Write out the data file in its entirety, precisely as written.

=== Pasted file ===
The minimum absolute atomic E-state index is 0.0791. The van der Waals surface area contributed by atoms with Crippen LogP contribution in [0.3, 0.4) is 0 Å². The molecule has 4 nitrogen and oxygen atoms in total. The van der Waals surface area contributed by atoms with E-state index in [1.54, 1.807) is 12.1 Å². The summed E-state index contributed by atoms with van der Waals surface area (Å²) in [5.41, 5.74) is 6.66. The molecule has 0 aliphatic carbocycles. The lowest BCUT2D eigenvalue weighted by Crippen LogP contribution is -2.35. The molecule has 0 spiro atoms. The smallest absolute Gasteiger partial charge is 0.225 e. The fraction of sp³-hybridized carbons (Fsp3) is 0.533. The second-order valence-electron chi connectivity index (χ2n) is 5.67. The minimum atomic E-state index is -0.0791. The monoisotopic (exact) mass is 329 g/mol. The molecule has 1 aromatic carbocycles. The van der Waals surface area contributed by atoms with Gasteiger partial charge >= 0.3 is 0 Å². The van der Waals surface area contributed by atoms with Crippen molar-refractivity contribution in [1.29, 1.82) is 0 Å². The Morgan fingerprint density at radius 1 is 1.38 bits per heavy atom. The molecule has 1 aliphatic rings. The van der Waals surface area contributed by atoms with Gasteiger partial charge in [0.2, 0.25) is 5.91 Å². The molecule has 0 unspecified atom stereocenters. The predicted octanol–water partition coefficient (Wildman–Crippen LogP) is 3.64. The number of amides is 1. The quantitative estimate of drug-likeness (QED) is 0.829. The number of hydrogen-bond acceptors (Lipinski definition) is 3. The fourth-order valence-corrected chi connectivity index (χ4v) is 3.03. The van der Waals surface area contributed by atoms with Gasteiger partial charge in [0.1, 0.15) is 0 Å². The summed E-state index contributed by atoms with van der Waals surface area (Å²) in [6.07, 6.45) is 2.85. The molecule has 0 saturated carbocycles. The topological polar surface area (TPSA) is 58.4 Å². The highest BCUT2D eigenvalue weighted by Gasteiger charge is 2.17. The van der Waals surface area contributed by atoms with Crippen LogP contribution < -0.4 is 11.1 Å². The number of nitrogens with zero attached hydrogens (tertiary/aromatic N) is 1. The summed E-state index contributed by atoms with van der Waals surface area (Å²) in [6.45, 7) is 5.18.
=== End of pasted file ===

The minimum absolute atomic E-state index is 0.0791. The van der Waals surface area contributed by atoms with Crippen LogP contribution in [0.3, 0.4) is 0 Å². The molecule has 4 nitrogen and oxygen atoms in total. The van der Waals surface area contributed by atoms with E-state index in [1.54, 1.807) is 12.1 Å². The summed E-state index contributed by atoms with van der Waals surface area (Å²) in [5.41, 5.74) is 6.66. The molecule has 0 aliphatic carbocycles. The lowest BCUT2D eigenvalue weighted by Crippen LogP contribution is -2.35. The molecule has 0 spiro atoms. The smallest absolute Gasteiger partial charge is 0.225 e. The fraction of sp³-hybridized carbons (Fsp3) is 0.533. The second-order valence-electron chi connectivity index (χ2n) is 5.67. The minimum atomic E-state index is -0.0791. The monoisotopic (exact) mass is 329 g/mol. The molecule has 1 aromatic carbocycles. The van der Waals surface area contributed by atoms with Gasteiger partial charge >= 0.3 is 0 Å². The van der Waals surface area contributed by atoms with Crippen molar-refractivity contribution in [1.29, 1.82) is 0 Å². The Morgan fingerprint density at radius 1 is 1.38 bits per heavy atom. The molecule has 1 aliphatic rings. The van der Waals surface area contributed by atoms with Gasteiger partial charge in [0.2, 0.25) is 5.91 Å². The molecule has 0 unspecified atom stereocenters. The predicted octanol–water partition coefficient (Wildman–Crippen LogP) is 3.64. The number of amides is 1. The quantitative estimate of drug-likeness (QED) is 0.829. The number of hydrogen-bond acceptors (Lipinski definition) is 3. The fourth-order valence-corrected chi connectivity index (χ4v) is 3.03. The van der Waals surface area contributed by atoms with Gasteiger partial charge in [0.1, 0.15) is 0 Å². The summed E-state index contributed by atoms with van der Waals surface area (Å²) in [6.07, 6.45) is 2.85. The molecule has 0 saturated carbocycles. The topological polar surface area (TPSA) is 58.4 Å². The highest BCUT2D eigenvalue weighted by Gasteiger charge is 2.17. The van der Waals surface area contributed by atoms with Crippen LogP contribution < -0.4 is 11.1 Å². The number of nitrogens with zero attached hydrogens (tertiary/aromatic N) is 1. The summed E-state index contributed by atoms with van der Waals surface area (Å²) in [6.45, 7) is 5.18.